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Sr. Helena Burns: The good (and bad) news about hell

  • August 11, 2021

I love hell. Let me qualify that. Hell is a great motivator, perhaps the greatest motivator. But shouldn’t love be our greatest motivation? Certainly, but hell is a great backup when we’re feeling less than virtuous.

Don’t get me wrong, I’m all about aiming high, going for the gold, and I agree with Norman Vincent Peale who said: “Shoot for the moon, even if you miss, you’ll land among the stars.”

The problem with hell today is that hardly anyone believes they could possibly go there. Why this contemporary shift in perspective? Because we no longer comprehend what Heaven is.

First, people today tend to think of Heaven as my happy place. “Heaven is where I’ll see my loved ones again, reunite with my doggo, I’ll get to do all the things I love, and I’ll be exceedingly happy.” Um, forgetting someone? “Oh yeah,” folks think, “God can be there, too, if He wants to!” (Insert face palm emoji here.)

We have it all backwards. Heaven is primarily God’s home. Heaven is not so much a place as a Person. Heaven is being with God. If we don’t like God on this Earth, don’t like His ways, don’t want to spend time with Him in this life, we’re not going to want to spend eternity with Him in Heaven. And He will never force us to do that. Now the teaching that “God never sends anyone to hell, we go there because we choose it,” begins to make sense, doesn’t it?

Second, people today tend to think that Heaven is automatic. (Insert “scream” emoji here.) “We’re all basically good people, right? No one really wants to go to hell. God is good and merciful — He loves everyone and forgives every kind of sin. Therefore, everyone goes to Heaven when they die!” Yes, God created us good, but He also gave us free will to choose to continue to be and do good … or not. We are made in the “image” of God, but the “likeness” part is up to us. We must become more and more like God in this life. We must choose God, we must choose love, and God tells us what comprises love: “If you love me, keep my commands.” The Bible tells us that if we love our neighbour, it’s a way to measure our love of God — but we can and must also love God directly!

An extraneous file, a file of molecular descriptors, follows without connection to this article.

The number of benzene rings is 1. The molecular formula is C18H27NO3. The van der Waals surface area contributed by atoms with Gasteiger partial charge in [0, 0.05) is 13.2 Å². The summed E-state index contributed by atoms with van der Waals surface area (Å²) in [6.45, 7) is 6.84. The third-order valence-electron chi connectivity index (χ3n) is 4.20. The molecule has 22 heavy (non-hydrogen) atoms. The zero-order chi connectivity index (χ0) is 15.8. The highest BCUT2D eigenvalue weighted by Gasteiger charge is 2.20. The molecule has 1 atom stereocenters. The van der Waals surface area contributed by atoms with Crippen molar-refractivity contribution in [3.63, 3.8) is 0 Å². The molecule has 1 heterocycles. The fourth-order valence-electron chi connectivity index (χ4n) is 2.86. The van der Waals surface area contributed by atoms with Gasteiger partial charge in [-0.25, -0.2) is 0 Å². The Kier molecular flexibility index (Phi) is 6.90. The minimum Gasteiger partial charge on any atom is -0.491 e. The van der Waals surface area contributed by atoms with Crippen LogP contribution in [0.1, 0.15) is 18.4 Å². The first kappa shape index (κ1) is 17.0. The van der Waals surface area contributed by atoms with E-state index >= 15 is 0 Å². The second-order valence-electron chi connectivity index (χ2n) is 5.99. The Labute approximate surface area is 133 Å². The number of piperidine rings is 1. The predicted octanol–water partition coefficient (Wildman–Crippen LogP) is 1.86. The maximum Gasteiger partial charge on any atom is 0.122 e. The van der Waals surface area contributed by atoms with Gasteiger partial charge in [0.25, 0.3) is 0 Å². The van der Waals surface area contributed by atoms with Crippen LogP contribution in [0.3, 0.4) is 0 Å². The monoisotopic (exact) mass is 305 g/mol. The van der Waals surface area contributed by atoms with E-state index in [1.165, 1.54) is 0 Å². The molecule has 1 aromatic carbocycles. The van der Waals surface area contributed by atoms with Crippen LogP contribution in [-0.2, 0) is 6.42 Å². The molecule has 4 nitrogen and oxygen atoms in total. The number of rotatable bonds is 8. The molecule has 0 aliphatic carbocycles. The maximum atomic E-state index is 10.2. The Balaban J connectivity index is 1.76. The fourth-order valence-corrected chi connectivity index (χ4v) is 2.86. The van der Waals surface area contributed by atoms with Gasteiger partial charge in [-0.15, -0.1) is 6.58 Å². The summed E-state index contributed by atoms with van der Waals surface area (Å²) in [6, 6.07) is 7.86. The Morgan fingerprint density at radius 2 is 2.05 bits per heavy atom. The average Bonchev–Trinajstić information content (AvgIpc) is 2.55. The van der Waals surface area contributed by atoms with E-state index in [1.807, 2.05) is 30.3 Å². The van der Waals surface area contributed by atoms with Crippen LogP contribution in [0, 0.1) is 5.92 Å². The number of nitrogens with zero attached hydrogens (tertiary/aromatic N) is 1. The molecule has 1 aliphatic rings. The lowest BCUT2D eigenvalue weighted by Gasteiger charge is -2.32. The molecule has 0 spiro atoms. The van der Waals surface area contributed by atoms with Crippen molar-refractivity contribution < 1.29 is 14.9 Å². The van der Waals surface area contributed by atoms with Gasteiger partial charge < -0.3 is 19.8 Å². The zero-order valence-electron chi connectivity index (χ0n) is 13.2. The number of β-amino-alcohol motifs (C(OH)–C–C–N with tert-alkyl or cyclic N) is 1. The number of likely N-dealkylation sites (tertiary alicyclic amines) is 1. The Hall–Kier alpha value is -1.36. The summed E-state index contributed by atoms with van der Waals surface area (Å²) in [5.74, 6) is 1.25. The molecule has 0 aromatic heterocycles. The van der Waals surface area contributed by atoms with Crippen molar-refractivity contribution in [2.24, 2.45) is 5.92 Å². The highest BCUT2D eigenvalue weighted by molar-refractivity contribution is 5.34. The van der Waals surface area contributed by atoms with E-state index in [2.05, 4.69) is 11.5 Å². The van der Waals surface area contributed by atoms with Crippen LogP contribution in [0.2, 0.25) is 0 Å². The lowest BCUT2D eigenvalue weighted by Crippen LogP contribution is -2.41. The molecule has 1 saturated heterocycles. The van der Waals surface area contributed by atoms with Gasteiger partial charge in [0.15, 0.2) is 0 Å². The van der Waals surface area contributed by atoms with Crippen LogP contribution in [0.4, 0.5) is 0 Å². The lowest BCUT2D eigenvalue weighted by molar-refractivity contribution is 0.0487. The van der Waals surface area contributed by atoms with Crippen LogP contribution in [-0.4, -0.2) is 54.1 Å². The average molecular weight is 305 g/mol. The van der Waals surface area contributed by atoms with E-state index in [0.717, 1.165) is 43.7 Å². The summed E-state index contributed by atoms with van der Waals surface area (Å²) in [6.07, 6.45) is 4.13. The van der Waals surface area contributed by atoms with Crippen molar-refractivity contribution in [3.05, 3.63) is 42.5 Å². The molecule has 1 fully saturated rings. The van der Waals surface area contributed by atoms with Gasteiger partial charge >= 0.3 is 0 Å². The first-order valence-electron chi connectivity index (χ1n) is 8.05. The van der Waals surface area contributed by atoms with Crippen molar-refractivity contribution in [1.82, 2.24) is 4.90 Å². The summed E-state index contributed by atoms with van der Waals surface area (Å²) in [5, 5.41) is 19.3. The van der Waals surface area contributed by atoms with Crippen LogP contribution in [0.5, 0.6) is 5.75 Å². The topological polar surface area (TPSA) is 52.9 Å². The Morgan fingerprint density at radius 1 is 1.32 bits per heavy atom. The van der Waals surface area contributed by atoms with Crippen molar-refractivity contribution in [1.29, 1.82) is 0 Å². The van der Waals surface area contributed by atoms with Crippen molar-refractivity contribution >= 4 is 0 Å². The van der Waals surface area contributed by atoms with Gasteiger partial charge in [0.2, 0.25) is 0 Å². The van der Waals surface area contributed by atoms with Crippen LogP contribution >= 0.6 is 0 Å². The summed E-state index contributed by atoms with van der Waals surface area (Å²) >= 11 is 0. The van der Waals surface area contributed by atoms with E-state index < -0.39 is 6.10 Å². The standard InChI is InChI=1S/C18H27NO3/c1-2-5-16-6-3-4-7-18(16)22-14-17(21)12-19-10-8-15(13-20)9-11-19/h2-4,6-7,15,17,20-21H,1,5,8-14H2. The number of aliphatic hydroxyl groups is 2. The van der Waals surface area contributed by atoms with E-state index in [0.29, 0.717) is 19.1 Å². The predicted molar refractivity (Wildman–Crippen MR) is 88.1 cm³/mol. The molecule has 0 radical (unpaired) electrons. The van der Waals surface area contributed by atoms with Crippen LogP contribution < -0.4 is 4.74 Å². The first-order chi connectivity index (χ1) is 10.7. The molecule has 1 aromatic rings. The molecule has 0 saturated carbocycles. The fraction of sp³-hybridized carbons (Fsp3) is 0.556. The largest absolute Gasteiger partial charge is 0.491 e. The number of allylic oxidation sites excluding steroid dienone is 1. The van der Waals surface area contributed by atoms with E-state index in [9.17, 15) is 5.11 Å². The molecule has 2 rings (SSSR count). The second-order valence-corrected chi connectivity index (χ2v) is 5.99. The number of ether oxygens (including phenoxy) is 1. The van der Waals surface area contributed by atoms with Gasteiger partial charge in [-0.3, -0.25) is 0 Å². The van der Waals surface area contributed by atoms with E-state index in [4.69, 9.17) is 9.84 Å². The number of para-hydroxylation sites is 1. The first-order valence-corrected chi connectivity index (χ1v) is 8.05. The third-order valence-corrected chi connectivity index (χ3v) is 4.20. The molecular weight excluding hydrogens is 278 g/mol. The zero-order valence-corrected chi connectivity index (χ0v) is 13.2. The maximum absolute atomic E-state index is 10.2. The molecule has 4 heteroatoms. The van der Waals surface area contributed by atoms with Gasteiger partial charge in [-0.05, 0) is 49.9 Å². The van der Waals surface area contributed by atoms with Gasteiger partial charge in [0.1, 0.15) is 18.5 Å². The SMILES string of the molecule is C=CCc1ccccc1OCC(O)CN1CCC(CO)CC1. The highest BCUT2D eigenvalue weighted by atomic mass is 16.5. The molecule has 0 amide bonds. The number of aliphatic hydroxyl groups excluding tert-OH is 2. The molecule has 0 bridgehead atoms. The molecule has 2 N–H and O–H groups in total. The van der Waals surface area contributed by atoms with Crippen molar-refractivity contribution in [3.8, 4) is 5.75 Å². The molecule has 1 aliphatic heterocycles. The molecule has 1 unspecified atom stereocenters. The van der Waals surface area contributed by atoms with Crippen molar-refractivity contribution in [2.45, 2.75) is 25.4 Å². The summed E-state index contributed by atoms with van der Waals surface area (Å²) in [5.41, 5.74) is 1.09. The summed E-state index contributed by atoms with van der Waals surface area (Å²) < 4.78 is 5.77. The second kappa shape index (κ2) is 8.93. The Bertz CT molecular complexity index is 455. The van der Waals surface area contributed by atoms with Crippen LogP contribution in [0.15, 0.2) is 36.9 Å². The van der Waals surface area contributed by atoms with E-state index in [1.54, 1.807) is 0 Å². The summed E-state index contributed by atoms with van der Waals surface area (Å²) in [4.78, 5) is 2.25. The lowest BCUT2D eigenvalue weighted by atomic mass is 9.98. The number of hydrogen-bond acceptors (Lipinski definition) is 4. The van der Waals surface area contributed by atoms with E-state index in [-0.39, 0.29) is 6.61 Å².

Heaven and hell begin now. If we have God in our heart, we have Heaven in our heart. If we live our lives with God and for God, we’re on the heavenly road. If we don’t ….

So what’s the good news about hell? (Jesus spoke about hell more than anyone else in the Bible.) The good news is that we can start today to repent, to change, to do better, to have God in our heart, to love God. Sometimes we worry if we love God enough to go to Heaven. The answer is, in a way, we already do, we just need to make it more explicit.

How’s that? We go to God through our desires, the desires God has already put inside us. Sin is when our desires get twisted up and we either desire the bad as a good, or we desire to acquire the good in a bad way.

The point is, our deepest “factory set” desires are for truly good things: “I want to love and be loved,” “I want to know if there’s a God and what He’s like,” “I want my life to have meaning,” “I want to live forever,” “I want to excel at what I do,” “I want peace of mind,” “I want to be understood,” etc. And we all desire the beautiful, true, valiant, delicious, stunning, amazing, intriguing, noble, consoling gifts in God’s world, do we not? And sometimes we even experience or possess someone or something wonderful, do we not? But God doesn’t just want us to love His gifts, He wants us to love Him — the Giver of the gifts — above all.

Will all our desires be fulfilled in this life? No, but some will, at least partially. In Heaven, desires we didn’t even know we had will be fulfilled beyond our wildest imaginings.

Does the fact of hell mean that God is unfair? Not at all. We’re being offered an outrageous, incredibly disproportionate deal here: a few short years of suffering, and then … bliss forever. Take it!

(Sr. Helena, fsp, is a Daughter of St. Paul. She holds a Masters in Media Literacy Education and studied screenwriting at UCLA.  Twitter: @srhelenaburns)

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